Friday, February 22, 2013

The Lamar Dodd and Richard Mallory Rock Collections

     If you love sparkling color and unusual textures that swirl as if they had been slowly stirred by an invisible hand, then you will love looking at the rock collections of Lamar Dodd and Richard Mallory.  Lamar Dodd, a well known Georgia artist, used the rocks and minerals he collected as inspiration for his paintings. The exhibit on the lower level of the Suber Archives clearly demonstrates this.  He loved to use other natural elements such as fossils and petrified wood for inspiration in his paintings and the items in the collection clearly reveal his discerning eye.

     When Richard Mallory, a long time resident of LaGrange and prominent civic leader, donated his rock collection to LaGrange College, he intended that it be used for educational purposes, but the beauty and exuberance of color and shape cannot be discounted as an important ingredient in the overall appreciation of these rocks.  One outstanding piece is the large Smoky Quartz piece with its accompanying gemstones.  However, the pi├Ęces de r├ęsistance are the two immense amethyst geodes mined from Brazil.  A recent library staff trip to the Tellus Mineral Museum in Cartersville, Georgia, served to confirm our conviction that the college has some irreplaceable treasures which have not been seen since the 1970’s.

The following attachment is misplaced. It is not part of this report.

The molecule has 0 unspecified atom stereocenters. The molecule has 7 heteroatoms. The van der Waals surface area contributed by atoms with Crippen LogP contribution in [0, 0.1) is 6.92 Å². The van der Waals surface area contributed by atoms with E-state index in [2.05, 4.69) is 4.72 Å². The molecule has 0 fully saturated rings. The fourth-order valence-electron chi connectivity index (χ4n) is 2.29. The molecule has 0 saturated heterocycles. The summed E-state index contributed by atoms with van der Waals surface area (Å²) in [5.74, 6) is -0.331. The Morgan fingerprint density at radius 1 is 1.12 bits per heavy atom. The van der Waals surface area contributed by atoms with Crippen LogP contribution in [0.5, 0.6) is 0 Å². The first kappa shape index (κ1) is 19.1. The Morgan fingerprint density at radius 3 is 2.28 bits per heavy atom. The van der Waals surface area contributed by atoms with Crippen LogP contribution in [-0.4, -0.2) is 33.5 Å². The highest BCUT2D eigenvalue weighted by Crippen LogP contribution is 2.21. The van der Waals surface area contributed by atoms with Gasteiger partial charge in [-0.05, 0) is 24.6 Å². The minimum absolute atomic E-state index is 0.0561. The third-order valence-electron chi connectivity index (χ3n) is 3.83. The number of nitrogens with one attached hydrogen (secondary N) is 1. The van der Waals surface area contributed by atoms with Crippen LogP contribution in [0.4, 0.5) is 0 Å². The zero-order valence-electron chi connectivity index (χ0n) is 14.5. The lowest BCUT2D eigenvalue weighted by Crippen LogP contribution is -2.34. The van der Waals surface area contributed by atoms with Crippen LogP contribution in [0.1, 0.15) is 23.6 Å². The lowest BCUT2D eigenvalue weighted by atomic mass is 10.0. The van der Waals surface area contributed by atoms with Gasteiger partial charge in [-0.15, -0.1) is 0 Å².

These stunning geodes are now on display on the main floor of the Lewis Library and there are additional rocks and minerals outside the Suber Archives on the lower level of the library as well.  Take a look to see what Nature can conjure inside what may appear to be a commonplace looking object and discover why you can’t always judge a book by its cover.
**This post authored by Pat Barrett.

Monday, February 18, 2013

Lent Journeys

     With Ash Wednesday behind us we are into our Lenten journeys with our intentions to give up various pleasures and take on additional disciplines of study and self reflection. For instance, our Sunday School class is taking the next 5 weeks to study the concepts of sin and redemption. And, as always, I find that the Library has resources to help in this study. One source I’ve found useful is the Encyclopedia of Religion A search for “sin and redemption” in this title yields 115 articles, including ones about suffering, grace, atonement, etc. in both Christianity and Judaism. What a way to get a broader perspective!

     We have many other resources: Bible Concordances (How many times is sin mentioned in the Bible?), etymological dictionaries (Where does the word sin come from? – see the Oxford English Dictionary, and various Bible translations to facilitate our learning.
    As we move toward Easter and reflect on what it means to be human, remember that the Library has tools that can help you expand your knowledge and understanding outside of your academic studies, in all aspects of your life-long learning journey.

**This post authored by Mary Lou Dabbs.

Thursday, February 7, 2013

Tellus Museum Trip

“These are a few of my favorite things!”

Too often, I have found, people fail to take advantage of cultural treasures right in their own backyard.  On Monday, January 28, I drove the Lewis Library Staff to Cartersville, Georgia for a day at the Tellus Science Museum.  The Tellus Museum recently celebrated its 4th anniversary as did the Lewis Library with our taking occupency in February of 2009.  In the past we have visited the Atlanta History Center; the Cyclorama; the Martin Luther King Jr. Historic Center; the High Museum of Art; and the National Civil War Naval Museum.  These have been cultural outings that enrich the lives of all who work in the Frank & Laura Lewis Library at LaGrange College.